"It is conceived that the basic questions in regard to the power of a court to modify decrees for alimony which are [26 Cal. 2d 611] based upon a contract cannot be solved by definition, and it is thought that the solution should lie in an evaluation of the ends which will be accomplished by the various theories and their social desirability.
"In the first place, should the fact that there is incorporated into the decree a contract of the parties as to support alter the power of the court over such decree? Assuming that the court has power by statute to modify a decree not based on contract, it would seem that in the view of most courts there is no sufficient reason to take the decree based on contract out of the operation of the statute as to the alimony provisions. That the interest of the state in the marital status and the dissolution thereof is sufficient reason to support such a view hardly seems to require demonstration. ... The obligation to pay alimony or support money to a divorced wife is one peculiarly justified by considerations of social desirability and generally prescribed as a consequence to dissolution of the marital relation. Being a continuing obligation, and being subject to scrutiny of the courts as to fairness and adequacy at its inception, it should so remain and the contract of the parties should not be allowed to oust the court of power otherwise exercisable. Further, it must be remembered that the alimony obligation of the contract has become enforceable by contempt process due to incorporation in the decree and there seem to be strong reasons why such a drastic sanction should not be available without power in the court to regulate the extent of the obligation for whose enforcement the sanctions may be used. ... If the parties are still bound under the contract, presumably it is still enforceable by an action thereon, although it may no longer be enforced by contempt proceedings. To hold that the contractual rights of the parties survive the decree seems to leave the party in whose favor modification was ordered in substantially the same position as before. Instead of the deep blue sea of contempt process, he is confronted with the devil of sheriff's sale. If it be conceded that justice demands modification of the agreement in any particular case, then it seems that the deserving party should be relieved not merely from the duty of paying under pain of contempt but from the duty of paying at all. The contractual obligation to pay support money may, therefore, properly be considered as having merged in the decree, since otherwise the [26 Cal. 2d 612] substance of the court's power to prescribe the alimony to be paid is substantially limited by the contract of the parties." (Emphasis added.)  This does not mean that payments under property settlement agreements may be modified even though incorporated in the decree. They may not. (Puckett v. Puckett, 21 Cal. 2d 833 [136 P.2d 1]; Leupe v. Leupe, 21 Cal. 2d 145 [130 P.2d 697]; Dupont v. Dupont, 4 Cal. 2d 227 [48 P.2d 677]; Miller v. Superior Court, 9 Cal. 2d 733 [72 P.2d 868]; Ettlinger v. Ettlinger, 3 Cal. 2d 172 [44 P.2d 540].) But in such a situation there is not the same underlying policy. The settlement of property rights should be final in order to secure stability of titles.  Support allowances on the other hand should be subject to the discretion of the court as justice may require. It may well be reasoned that the provision of section 139 of the Civil Code authorizing the modification of support allowances becomes an implied part of the agreement when it is incorporated into the decree. It is said in Smith v. Smith, 94 Cal. App. 35, 47 [270 P. 463]:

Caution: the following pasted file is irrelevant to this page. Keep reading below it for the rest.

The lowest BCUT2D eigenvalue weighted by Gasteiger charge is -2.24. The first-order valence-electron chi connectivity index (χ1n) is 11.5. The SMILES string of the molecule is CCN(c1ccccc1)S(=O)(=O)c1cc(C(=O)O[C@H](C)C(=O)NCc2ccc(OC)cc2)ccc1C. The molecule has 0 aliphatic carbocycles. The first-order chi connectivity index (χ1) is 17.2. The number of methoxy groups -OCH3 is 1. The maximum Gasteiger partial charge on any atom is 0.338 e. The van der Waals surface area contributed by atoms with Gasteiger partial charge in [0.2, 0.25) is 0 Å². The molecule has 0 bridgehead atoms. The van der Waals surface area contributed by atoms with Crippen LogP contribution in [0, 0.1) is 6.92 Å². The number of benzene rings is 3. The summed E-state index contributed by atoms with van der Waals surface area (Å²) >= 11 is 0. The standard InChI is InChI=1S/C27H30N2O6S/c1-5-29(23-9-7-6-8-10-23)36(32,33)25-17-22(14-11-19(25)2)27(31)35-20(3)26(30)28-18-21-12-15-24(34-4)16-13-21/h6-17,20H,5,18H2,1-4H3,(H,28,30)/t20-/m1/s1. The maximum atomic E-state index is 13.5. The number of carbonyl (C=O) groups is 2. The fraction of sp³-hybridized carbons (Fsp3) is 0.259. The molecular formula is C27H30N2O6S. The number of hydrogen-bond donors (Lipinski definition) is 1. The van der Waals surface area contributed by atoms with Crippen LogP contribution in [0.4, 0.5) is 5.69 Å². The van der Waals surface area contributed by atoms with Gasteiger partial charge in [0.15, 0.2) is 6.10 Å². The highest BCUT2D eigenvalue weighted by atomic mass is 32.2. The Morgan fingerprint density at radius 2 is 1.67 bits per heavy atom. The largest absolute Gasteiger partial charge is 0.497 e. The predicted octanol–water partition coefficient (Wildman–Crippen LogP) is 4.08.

"The holding of the cases there cited is to the effect that the order allowing alimony is subject to revision at any time. The parties, in making the agreement, will be presumed to have entered into the same with the understanding that the trial court possessed the power to change or modify the award or provision made for support, as the circumstances might require as as the justice of the case might necessitate, the distinction being drawn that in some states, there being no statute similar to our code, the power to change or modify must be reserved in the decree." (Emphasis added.)